It’s a wonderful (and even scary) time to be alive.

The ancient Greeks believed that the universe was filled with a mysterious element called ether ― the substance that filled all space. We know better now but perhaps the sort of pervasive, ubiquitous computing touted as part of the future internet will revive the power of the ether. Care to comment?

I fear the sensor-filled future that many tout. If car-makers can’t make the software in their high-end cars run properly, how are we supposed to live in a world filled with connected devices too small to see, all chattering with one another and talking about us? I fear we’re opening Pandora’s Box even further in such a world.

I love that the net allows people who have never had a voice to find one online, and to connect with other people. That is one of the Net’s great virtues. But one of the casualties of this progress will be our privacy, and with it, our autonomy. Get a government that’s a shade or two more devious than recent ones we’ve had, and we’ll be spinning towards one of several dystopian science fiction futures.

Software is today what hardware was in IT’s halcyon days, say 30 years ago. But the critical systems running everything from vacuum-sealing machines to train networks are getting too complex for mere beings to maintain, let alone upgrade. Is there a place for self-healing machines, networks and applications?

I believe a few disciplines will figure out how to field self-healing devices and applications, but it will be the exception, not the norm. On the whole, broken devices and systems will be typical. Complexity overwhelms, then we could see collapse.

How far are we prepared to let an ‘internet of machines’ run themselves?

I think we’re blithely confident that whatever bad things that show up can be controlled, and that we believe the emerging internet of things will be generally benign. That is misplaced optimism. Hackers can easily be able to take over most of those sensors and devices, and who knows what they will do.

Smart cars? I don’t think so. That’s merely an invitation for the driver to nap, and if the car can’t handle 100% of the task of driving, we’re asking for trouble. And on from there into other domains.

The big issues of today are climate change, poverty, sustainable economies and energy… To what extent do you see the internet of tomorrow shaping up to help solve or tackle these sorts of global issues?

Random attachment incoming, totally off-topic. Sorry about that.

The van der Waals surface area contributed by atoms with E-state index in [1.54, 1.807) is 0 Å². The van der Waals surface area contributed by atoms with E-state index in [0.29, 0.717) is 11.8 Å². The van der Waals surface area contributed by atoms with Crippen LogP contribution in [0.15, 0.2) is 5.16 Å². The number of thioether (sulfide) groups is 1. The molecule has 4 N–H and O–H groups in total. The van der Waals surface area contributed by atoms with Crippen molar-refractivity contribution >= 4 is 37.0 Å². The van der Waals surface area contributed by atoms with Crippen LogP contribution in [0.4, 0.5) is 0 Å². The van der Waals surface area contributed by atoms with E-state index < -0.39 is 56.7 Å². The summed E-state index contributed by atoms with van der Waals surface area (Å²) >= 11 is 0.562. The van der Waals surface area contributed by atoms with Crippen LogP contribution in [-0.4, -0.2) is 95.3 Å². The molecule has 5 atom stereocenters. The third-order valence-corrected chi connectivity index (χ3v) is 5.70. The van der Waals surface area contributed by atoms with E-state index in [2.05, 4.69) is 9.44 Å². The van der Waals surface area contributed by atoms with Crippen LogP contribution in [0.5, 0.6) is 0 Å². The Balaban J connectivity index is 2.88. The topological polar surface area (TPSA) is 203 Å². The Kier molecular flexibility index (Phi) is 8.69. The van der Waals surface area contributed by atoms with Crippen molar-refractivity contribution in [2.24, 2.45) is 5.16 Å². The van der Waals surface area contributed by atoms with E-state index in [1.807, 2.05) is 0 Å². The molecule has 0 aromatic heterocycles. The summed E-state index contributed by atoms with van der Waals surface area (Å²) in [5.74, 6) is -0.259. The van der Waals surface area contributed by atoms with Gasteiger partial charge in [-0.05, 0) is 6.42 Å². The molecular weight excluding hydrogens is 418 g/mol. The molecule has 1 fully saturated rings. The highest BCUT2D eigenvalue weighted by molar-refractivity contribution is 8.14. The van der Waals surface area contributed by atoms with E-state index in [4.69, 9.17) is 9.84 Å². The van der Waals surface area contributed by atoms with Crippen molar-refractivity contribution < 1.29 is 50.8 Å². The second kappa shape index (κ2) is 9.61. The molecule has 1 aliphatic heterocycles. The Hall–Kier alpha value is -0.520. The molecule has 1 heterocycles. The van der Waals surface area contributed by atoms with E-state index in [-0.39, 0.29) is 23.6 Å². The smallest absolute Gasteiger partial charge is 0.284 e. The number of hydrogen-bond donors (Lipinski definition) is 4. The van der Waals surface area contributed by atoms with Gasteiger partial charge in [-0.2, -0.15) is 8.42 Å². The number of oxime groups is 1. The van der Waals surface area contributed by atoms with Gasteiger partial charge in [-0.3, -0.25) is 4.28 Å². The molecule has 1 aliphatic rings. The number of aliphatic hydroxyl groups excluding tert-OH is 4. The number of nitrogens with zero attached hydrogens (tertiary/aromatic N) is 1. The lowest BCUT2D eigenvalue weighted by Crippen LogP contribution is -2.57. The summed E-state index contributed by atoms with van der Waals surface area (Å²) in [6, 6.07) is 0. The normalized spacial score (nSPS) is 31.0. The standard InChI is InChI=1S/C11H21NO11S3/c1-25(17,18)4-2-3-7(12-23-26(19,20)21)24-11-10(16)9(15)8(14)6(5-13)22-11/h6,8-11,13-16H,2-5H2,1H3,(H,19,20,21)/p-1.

I’m constantly inspired by smart initiatives fuelled or lubricated by the internet, from the Extraordinaries to Open Source Ecology, Khan Academy and Kickstarter, to name just a few. The cost of launching an initiative has fallen through the floor, to almost nothing. That is terrific. The danger is that we try to tackle all these problems with a centralised, “we have the right answer” mentality, rather than look for local wisdom and help amplify that.

And all the data centres needed for this internet thing to happen cause a great deal of pollution and energy waste themselves. Just look at the externalities of semiconductor manufacturing.

We see more and more little robots that act like rats or ants or other natural phenomena. How do you see the work on bio-inspired computing, such as neural networks, panning out in the future?

Interestingly, neural networks is the technology that pulled me from general-purpose (non-tech) consulting into the tech world, back in 1987.

I’m ambivalent about these technologies. On one hand, as I mentioned, I fear the unconstrained use of micro-sensors and bots that will litter our landscape and invade our privacy. I’m not sure how many useful things they can actually do for us to offset those forces.

On the other hand, I believe we are weaving a global brain, and that this is a very positive accomplishment in human evolution. Every time someone forwards an interesting e-mail to someone else, or friends them on Facebook (believe it or not), or tweets into the ether, or blogs ― they are creating small, weak dendritic connections with other people.

We don’t know ahead of time what might happen over those connections, but later they might determine whom you trust in a national emergency, or what products you trust and purchase. These relationships are crucial, even (maybe even especially!) when they are weak.

I’ve been weaving a small brain of my own, using a commercial product called PersonalBrain. You can view mine online. Here’s a link to a good starting point, which expresses my personal beliefs.

As more business and activity moves to the net, security, data protection and privacy issues are reaching a critical stage. What is your prediction on how this will evolve, and on the subject of eTrust?

Several parallel forces and outcomes come to mind: security is an arms race, though it is more biological than military (and thus more complex). We are likely to be very surprised by cyber-attacks in the next five to ten years. I wouldn’t be surprised to see a country’s power grid taken down for a week or more in this way, which would be devastating to the economy and social structure in its current high-consumption state.

Privacy seems to be in the process of shifting. Millennials [the net generation] not only make much more information available publicly, it could be that they won’t trust anyone who doesn’t have such information (say, embarrassing photos from an out-of-hand party) available online. If you left no electronic footprints, maybe you didn’t even exist? So I think privacy will shift markedly from what 45-year-olds would hope today, towards the Facebook generation. But I think it’ll pull back from the extreme of everyone knowing everything.

Companies are furiously harvesting all the data they can now reach easily, and they’re trying to analyse it in order to influence us. That sort of behaviour works, but is not trustworthy. My hope is that trust and authenticity trump all those efforts at data mining, and that companies which spend very little money trying to manipulate us but fulfil our needs really well will do better than those whose costs are higher because they’re busy figuring out how to make us buy things we don’t really need.

That may be a bit Utopian of me.

Find out more about Jerry Michalski’s REXpedition.

Published with the author’s permission.  © Ray O’Reilly. All rights reserved.